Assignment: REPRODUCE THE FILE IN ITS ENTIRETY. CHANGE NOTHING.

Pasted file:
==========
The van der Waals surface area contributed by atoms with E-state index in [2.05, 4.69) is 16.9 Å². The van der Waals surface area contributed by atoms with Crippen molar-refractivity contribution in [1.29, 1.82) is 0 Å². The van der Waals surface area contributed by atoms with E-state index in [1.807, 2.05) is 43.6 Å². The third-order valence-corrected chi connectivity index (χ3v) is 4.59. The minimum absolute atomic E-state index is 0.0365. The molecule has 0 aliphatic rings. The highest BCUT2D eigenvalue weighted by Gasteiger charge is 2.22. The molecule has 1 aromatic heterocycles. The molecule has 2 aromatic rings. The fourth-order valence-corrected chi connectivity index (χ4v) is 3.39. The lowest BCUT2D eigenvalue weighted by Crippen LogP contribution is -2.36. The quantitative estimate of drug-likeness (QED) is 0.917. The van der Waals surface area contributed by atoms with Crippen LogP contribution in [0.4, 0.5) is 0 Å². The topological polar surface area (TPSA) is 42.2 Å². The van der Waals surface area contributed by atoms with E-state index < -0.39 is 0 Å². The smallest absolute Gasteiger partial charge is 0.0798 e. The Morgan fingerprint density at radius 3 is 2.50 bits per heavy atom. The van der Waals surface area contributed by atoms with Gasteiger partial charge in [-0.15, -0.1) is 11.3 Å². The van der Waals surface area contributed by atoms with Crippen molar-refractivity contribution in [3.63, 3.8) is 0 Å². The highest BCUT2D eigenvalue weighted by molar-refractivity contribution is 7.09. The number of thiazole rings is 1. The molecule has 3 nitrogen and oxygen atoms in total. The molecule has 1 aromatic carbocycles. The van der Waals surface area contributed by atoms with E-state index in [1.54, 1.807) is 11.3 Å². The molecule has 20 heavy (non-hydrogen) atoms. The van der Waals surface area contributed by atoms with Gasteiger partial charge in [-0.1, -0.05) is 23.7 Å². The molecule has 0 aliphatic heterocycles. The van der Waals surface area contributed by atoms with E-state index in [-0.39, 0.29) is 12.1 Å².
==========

The van der Waals surface area contributed by atoms with E-state index in [2.05, 4.69) is 16.9 Å². The van der Waals surface area contributed by atoms with Crippen molar-refractivity contribution in [1.29, 1.82) is 0 Å². The van der Waals surface area contributed by atoms with E-state index in [1.807, 2.05) is 43.6 Å². The third-order valence-corrected chi connectivity index (χ3v) is 4.59. The minimum absolute atomic E-state index is 0.0365. The molecule has 0 aliphatic rings. The highest BCUT2D eigenvalue weighted by Gasteiger charge is 2.22. The molecule has 1 aromatic heterocycles. The molecule has 2 aromatic rings. The fourth-order valence-corrected chi connectivity index (χ4v) is 3.39. The lowest BCUT2D eigenvalue weighted by Crippen LogP contribution is -2.36. The quantitative estimate of drug-likeness (QED) is 0.917. The van der Waals surface area contributed by atoms with Crippen LogP contribution in [0.4, 0.5) is 0 Å². The topological polar surface area (TPSA) is 42.2 Å². The van der Waals surface area contributed by atoms with E-state index < -0.39 is 0 Å². The smallest absolute Gasteiger partial charge is 0.0798 e. The Morgan fingerprint density at radius 3 is 2.50 bits per heavy atom. The van der Waals surface area contributed by atoms with Gasteiger partial charge in [-0.15, -0.1) is 11.3 Å². The van der Waals surface area contributed by atoms with Crippen molar-refractivity contribution in [3.63, 3.8) is 0 Å². The highest BCUT2D eigenvalue weighted by molar-refractivity contribution is 7.09. The number of thiazole rings is 1. The molecule has 3 nitrogen and oxygen atoms in total. The molecule has 1 aromatic carbocycles. The van der Waals surface area contributed by atoms with E-state index in [1.54, 1.807) is 11.3 Å². The molecule has 20 heavy (non-hydrogen) atoms. The van der Waals surface area contributed by atoms with Gasteiger partial charge in [-0.1, -0.05) is 23.7 Å². The molecule has 0 aliphatic heterocycles. The van der Waals surface area contributed by atoms with E-state index in [-0.39, 0.29) is 12.1 Å².